State ups interest in UK takeovers

But legal 'test' for overseas acquisitions ruled out

You know economic nationalism is on the rise when even the UK is growing comfortable with it. The British government has said it will take a ‘greater interest’ in foreign takeovers in its response to a recent study.

The government has ruled out the introduction of a foreign takeover ‘test’, however, suggesting the UK will remain largely open for business when it comes to overseas acquirers.

UK politicians, it seems, have come round to the idea that shareholders can’t always be trusted with the big decisions. The main evidence for this was the sale of popular British confectioner Cadbury to US food group Kraft, a move back by investors but widely unpopular with MPs, the media and the public.

After the sale was made, Cadbury’s ex-chairman blamed short-term traders for taking over the stock and making a sale inevitable.

That brought about changes to the UK’s Takeover Code – making it harder for corporate predators to draw out their bids – but now the government is outlining how politicians might directly shape the outcome of M&A.

Its comments on foreign takeovers came in response to the Kay Review, set up to tackle short-termism in financial markets. In a letter, business secretary Vince Cable offers general support to Kay’s recommendations while expanding on his own thinking.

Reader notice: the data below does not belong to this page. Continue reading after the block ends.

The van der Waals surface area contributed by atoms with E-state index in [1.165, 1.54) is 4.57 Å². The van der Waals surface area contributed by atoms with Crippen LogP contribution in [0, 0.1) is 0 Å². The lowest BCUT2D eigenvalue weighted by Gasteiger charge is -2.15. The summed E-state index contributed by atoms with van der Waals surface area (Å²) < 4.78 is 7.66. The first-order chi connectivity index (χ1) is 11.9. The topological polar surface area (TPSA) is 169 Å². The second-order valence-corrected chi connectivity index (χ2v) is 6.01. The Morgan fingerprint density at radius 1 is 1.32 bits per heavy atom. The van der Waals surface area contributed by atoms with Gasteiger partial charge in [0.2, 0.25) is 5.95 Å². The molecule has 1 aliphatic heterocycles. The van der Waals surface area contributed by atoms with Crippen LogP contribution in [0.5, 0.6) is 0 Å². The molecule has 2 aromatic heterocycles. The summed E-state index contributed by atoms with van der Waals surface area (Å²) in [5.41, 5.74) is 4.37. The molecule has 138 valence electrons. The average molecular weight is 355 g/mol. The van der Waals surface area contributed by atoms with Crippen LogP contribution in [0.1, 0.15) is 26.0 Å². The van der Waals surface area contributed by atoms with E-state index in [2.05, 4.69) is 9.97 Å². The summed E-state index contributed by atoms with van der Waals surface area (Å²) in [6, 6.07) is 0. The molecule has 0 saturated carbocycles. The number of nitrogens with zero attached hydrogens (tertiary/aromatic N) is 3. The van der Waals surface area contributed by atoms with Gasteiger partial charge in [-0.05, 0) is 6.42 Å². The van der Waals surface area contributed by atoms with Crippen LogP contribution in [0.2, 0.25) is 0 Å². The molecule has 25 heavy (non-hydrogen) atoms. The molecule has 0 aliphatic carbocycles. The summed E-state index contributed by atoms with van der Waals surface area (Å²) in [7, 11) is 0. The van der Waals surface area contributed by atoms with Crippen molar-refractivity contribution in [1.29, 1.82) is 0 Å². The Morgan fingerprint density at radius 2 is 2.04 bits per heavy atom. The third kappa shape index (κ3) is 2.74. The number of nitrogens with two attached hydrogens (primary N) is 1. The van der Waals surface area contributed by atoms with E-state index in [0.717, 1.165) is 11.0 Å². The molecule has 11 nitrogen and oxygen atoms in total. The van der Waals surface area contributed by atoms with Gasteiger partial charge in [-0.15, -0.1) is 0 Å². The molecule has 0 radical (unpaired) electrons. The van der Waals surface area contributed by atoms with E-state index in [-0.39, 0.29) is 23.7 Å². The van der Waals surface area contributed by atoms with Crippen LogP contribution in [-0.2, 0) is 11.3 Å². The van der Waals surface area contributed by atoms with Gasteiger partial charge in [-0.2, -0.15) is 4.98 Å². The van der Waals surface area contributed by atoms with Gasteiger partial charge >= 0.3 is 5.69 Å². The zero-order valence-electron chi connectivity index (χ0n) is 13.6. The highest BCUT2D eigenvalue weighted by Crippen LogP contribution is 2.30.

The government ‘will engage with companies and their investors… to promote investment that benefits the UK economy,’ he writes.

Yet quite how far the government plans to go remains unclear. The Kay report suggests politicians discourage takeovers that pose a significant threat to a firm’s UK operations. While the government does not directly back this proposal in its response, it makes clear it wants to be more involved.

One move that can be ruled out is the introduction of new rules to ‘test’ takeovers, like the kind found in Australia or Canada. A recent study in the UK called for a similar measure to be brought in for UK companies, but Cable dismissed it immediately. We’re ‘not going down that road,’ he stated.

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